7. Brussard L (1997) Biodiversity and ecosystem functioning in soil. Ambio 26:563–570Google Scholar
  8. Celiński F, Wojterski T (1978) Forest communities in Babia Góra. PTPN, Wydz Mat−Przyr. Prace Kom Biol 48:1–62 (in Polish)Google Scholar
  9. Charman D (2002) Peatlands and environmental change. Wiley, West SussexGoogle Scholar
  10. Cheng C-H, Hsiao S-C, Hunag Y-S, Hung C-Y, Pai C-W, Chen C-P, Menyailo OV (2016) Landslide –induced changes of soil physical and chemical properties in Xitou, Central Taiwan. Geoderma 265:187–195CrossRefGoogle Scholar
  11. Chien H-C, Hou P-CL, Wasserstrom H, Steinerger Y (2017) Landslide effect on an Oribatid-mite community in a monsoon forest. Adv Environ Res 1:20–28Google Scholar
  12. Council Directive 92/43/EEC (1992) 21 May 1992 on the conservation of natural habitats and of wild fauna and floraGoogle Scholar
  13. Dojlido J (1999) Physicochemical examination of water and wastewater. Arkady Publishers, Warsaw (in Polish)Google Scholar
  14. Dunger W, Schlitt B (2011) Synopses on Palaearctic Collembola: Tullbergiidae. Soil Org 83:1–168Google Scholar
  15. Fjellberg A (1998) The Collembola of Fennoscandia and Denmark. Part I: Poduromorpha. Fauna Entomol Scand 35:1–183Google Scholar
  16. Fjellberg A (2007) The Collembola of Fennoscandia and Denmark. Part II: Entomobryomorpha and Symphypleona. Fauna Entomol Scand 42:1–264Google Scholar
  17. García-Ruiz JM, José M, Beguería S, Arnáez J, Sanjuán Y, Lana-Renault N, Gómez-Villar A, Álvarez-Martínez J, Coba-Pérez P (2017) Deforestation induces shallow landsliding in the montane and subalpine belts of the Urbión Mountains, Iberian Range, Northern Spain. Geomorphology 296:31–44CrossRefGoogle Scholar
  18. Geertsma M, Pojar JJ (2007) Influence of landslides on biophysical diversity — a perspective from British Columbia. Geomorphology 89(1):55–69CrossRefGoogle Scholar
  19. Geertsma M, Highland L, Vaugeouis L (2009) Environmental impact of landslides. In: Sassa K, Canuti P (eds) Landslides – diaster risk reduction. Springer-Verlag, BerlinGoogle Scholar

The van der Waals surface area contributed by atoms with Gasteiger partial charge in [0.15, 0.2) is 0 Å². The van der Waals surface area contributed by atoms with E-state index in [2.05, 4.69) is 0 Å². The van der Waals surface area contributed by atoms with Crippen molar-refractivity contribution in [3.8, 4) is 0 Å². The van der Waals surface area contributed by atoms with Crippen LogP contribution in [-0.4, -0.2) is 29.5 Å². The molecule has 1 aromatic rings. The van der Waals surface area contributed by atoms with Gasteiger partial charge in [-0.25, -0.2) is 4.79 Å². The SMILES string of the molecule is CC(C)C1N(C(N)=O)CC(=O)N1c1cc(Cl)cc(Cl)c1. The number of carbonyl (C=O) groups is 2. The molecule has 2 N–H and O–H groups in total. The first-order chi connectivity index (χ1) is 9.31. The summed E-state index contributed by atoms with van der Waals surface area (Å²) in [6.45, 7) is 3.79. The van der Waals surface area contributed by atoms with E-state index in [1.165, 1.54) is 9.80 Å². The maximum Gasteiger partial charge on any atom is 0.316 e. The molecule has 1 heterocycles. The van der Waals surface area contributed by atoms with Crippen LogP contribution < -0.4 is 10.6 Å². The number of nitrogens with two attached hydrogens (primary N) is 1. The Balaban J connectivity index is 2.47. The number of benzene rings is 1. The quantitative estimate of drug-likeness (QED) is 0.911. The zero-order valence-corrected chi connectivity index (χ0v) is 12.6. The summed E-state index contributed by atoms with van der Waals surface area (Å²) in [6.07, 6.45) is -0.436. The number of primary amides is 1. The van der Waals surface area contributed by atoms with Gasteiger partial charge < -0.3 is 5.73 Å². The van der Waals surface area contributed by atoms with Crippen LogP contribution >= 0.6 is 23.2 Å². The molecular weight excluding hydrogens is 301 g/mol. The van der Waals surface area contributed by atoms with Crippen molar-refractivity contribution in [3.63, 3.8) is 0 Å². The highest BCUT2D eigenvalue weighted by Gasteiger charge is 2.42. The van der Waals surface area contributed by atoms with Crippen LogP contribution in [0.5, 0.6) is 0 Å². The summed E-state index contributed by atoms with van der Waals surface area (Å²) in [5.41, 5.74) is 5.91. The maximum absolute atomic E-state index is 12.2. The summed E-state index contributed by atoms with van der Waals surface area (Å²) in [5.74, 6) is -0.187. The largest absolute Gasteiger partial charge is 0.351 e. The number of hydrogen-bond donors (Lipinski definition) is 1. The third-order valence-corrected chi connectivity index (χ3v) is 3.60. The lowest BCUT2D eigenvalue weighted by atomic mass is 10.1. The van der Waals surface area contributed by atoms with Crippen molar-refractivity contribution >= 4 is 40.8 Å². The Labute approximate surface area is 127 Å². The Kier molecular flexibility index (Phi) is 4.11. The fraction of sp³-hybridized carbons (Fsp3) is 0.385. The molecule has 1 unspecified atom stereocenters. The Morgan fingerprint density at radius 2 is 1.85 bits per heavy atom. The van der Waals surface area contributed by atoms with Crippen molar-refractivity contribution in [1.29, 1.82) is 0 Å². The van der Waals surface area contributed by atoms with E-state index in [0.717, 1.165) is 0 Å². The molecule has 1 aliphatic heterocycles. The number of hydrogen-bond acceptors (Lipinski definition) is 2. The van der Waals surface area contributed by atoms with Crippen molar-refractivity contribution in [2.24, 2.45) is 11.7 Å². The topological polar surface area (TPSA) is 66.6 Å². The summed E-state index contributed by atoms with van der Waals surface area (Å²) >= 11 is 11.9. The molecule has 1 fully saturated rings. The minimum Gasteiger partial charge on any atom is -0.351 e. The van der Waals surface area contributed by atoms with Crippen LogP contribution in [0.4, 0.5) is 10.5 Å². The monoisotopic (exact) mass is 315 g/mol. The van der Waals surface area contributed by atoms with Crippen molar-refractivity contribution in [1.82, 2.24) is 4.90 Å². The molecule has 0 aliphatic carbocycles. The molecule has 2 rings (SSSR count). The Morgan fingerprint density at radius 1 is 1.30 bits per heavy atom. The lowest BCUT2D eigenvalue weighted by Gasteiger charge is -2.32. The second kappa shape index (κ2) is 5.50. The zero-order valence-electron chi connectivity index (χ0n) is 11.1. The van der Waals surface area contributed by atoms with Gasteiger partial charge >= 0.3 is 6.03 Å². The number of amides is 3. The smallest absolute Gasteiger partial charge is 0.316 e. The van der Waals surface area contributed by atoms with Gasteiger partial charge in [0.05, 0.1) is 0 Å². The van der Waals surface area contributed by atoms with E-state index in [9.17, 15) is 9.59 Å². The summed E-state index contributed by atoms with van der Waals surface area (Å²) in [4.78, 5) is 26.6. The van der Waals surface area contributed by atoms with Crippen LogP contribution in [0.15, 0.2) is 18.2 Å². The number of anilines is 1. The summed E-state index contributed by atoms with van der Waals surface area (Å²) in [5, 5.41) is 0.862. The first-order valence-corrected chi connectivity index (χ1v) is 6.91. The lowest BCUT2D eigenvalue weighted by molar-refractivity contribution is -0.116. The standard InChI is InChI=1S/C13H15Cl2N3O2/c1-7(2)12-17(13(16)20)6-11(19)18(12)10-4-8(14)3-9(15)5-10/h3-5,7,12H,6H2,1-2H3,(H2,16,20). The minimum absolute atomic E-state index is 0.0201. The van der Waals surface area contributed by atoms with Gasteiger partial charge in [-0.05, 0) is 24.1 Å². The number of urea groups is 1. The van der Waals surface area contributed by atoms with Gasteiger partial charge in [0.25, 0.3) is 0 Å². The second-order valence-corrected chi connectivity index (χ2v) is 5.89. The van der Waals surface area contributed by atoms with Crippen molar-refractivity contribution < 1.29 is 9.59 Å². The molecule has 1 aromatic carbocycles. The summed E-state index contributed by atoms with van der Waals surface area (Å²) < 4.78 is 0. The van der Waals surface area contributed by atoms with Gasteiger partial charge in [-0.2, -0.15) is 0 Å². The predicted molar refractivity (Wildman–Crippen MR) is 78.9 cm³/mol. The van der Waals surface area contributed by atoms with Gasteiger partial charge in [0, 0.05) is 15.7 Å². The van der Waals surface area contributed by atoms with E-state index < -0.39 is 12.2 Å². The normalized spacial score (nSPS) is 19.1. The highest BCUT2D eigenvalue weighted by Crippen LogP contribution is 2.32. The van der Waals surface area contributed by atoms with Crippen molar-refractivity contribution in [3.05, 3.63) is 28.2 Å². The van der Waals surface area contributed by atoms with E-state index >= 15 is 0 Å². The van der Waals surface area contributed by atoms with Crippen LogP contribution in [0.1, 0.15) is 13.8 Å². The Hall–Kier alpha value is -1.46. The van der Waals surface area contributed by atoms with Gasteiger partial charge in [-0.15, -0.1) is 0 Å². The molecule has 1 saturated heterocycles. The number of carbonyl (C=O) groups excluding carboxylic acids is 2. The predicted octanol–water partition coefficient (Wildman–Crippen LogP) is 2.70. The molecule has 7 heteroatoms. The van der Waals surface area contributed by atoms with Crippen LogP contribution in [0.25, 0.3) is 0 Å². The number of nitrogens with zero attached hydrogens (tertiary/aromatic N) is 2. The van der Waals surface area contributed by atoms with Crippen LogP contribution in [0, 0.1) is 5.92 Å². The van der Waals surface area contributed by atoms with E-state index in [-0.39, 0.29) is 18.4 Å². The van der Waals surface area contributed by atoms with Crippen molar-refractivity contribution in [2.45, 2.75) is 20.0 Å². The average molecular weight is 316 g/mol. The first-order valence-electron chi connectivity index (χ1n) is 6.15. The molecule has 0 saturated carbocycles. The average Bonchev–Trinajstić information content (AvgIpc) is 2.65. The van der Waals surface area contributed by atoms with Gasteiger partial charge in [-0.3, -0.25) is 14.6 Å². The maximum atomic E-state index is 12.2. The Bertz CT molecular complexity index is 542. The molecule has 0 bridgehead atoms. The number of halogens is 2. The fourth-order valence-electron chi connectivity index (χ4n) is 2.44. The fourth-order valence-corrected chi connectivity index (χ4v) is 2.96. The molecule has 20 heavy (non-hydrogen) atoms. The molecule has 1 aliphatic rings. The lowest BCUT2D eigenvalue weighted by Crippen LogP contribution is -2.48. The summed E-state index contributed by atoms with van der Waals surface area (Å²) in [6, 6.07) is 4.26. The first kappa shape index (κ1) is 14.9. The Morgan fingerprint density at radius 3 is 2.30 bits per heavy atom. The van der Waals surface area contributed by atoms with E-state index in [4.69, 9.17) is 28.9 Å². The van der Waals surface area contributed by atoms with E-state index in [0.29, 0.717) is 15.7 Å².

20. Glina B, Bogacz A, Gulyás M, Zawieja B, Gajewski P, Kaczmarek Z (2016) The effect of long-term forestry drainage on the current state of peatland soils: a case study from the Central Sudetes, SW Poland. Mires Peat 18(21):1–11Google Scholar
  21. Gnatowski T, Szatyłowicz J, Brandyk T, Kechavarzi C (2010) Hydraulic properties of fen peat soils in Poland. Geoderma 154:88–195CrossRefGoogle Scholar
  22. Gradziński R, Baryła J, Doktor M, Gmur D, Gradziński M, Kędzior A, Paszkowski M, Soja M, Zieliński T, Żurek S (2003) In-channel accretionary macroforms in the modern anastomosing system of the upper Narew river NE Poland. Ann Soc Geol Pol 73:35–53Google Scholar
  23. Harrison PA, Vandewalle M, Sykes MT, Berry PM, Bugter R, de Bello F, Feld CK, Grandin U, Harrington R, Haslett JR, Jongamn RHG, Luck GW, da Silva PM, Moora M, Settelle J, Sousa JP, Zubel M (2010) Identifying and prioritising services in European terrestrial and freshwater ecosystems. Biodivers Conserv 19:2791–2821CrossRefGoogle Scholar
  24. Hättenschiler S, Tiunov AV, Scheu S (2005) Biodiversity and litter decomposition in terrestrial ecosystems. Annu Rev Ecol Evol Syst 36:191–218CrossRefGoogle Scholar
  25. Jordana R (2012) Synopses on Palaearctic Collembola - Capbryinae and Entomobryini. Soil Org 84:1–391Google Scholar
  26. Kalnina L, Stivrins N, Kuske E, Ozola I, Pujate A, Zeimule S, Grudzinska I, Ratniece V (2015) Peat stratigraphy and changes in peat formation during the Holocene in Latria. Quat Int 383:186–195CrossRefGoogle Scholar
  27. Kogut JP, Pilecka E, Szwarkowski D (2018) Analysis of landslide effects along a road located in the Carpathian flysch. Open Geosci 10:517–531CrossRefGoogle Scholar
  28. Lacasse S, Nadim F (2009) Landslide risk assessment and mitigation strategy. In: Sassa K, Canuti P (eds) Landslides – disaster risk reduction. Springer, BerlinGoogle Scholar
  29. LECO (1996) CNS-2000 elemental analyzer—instruction manual. LECO Corp, St. JosephGoogle Scholar
  30. Leps J, Smilauer P (2003) Multivariate analysis of ecological data using CANOCO. Cambridge University Press, Cambridge.  https://doi.org/10.1017/CBO9780511615146 CrossRefGoogle Scholar
  31. Macfadyen A (1961) Improved funnel-type extractors for soil arthropods. J Anim Ecol 30:171–184CrossRefGoogle Scholar